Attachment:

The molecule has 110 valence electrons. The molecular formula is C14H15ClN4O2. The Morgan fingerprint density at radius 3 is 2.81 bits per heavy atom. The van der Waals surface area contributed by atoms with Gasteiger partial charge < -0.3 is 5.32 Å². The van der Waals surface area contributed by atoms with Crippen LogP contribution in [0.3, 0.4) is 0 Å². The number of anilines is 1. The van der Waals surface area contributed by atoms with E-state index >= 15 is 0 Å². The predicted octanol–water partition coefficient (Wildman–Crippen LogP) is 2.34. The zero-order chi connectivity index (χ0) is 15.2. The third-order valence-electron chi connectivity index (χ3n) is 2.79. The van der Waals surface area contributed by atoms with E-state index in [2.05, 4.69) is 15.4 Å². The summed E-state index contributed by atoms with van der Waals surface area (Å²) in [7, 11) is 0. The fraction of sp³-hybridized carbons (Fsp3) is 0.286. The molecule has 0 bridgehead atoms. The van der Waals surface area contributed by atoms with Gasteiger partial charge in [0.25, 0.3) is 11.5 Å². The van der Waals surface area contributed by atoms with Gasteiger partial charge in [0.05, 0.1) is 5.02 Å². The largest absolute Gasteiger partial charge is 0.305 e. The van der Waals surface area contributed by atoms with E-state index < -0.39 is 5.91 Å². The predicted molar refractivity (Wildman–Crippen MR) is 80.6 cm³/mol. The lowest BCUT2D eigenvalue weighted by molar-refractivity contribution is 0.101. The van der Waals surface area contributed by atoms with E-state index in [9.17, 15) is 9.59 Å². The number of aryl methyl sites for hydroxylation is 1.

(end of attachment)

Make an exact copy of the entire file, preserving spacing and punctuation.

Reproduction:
The molecule has 110 valence electrons. The molecular formula is C14H15ClN4O2. The Morgan fingerprint density at radius 3 is 2.81 bits per heavy atom. The van der Waals surface area contributed by atoms with Gasteiger partial charge < -0.3 is 5.32 Å². The van der Waals surface area contributed by atoms with Crippen LogP contribution in [0.3, 0.4) is 0 Å². The number of anilines is 1. The van der Waals surface area contributed by atoms with E-state index >= 15 is 0 Å². The predicted octanol–water partition coefficient (Wildman–Crippen LogP) is 2.34. The zero-order chi connectivity index (χ0) is 15.2. The third-order valence-electron chi connectivity index (χ3n) is 2.79. The van der Waals surface area contributed by atoms with E-state index in [2.05, 4.69) is 15.4 Å². The summed E-state index contributed by atoms with van der Waals surface area (Å²) in [7, 11) is 0. The fraction of sp³-hybridized carbons (Fsp3) is 0.286. The molecule has 0 bridgehead atoms. The van der Waals surface area contributed by atoms with Gasteiger partial charge in [0.25, 0.3) is 11.5 Å². The van der Waals surface area contributed by atoms with Gasteiger partial charge in [0.05, 0.1) is 5.02 Å². The largest absolute Gasteiger partial charge is 0.305 e. The van der Waals surface area contributed by atoms with E-state index < -0.39 is 5.91 Å². The predicted molar refractivity (Wildman–Crippen MR) is 80.6 cm³/mol. The lowest BCUT2D eigenvalue weighted by molar-refractivity contribution is 0.101. The van der Waals surface area contributed by atoms with E-state index in [9.17, 15) is 9.59 Å². The number of aryl methyl sites for hydroxylation is 1.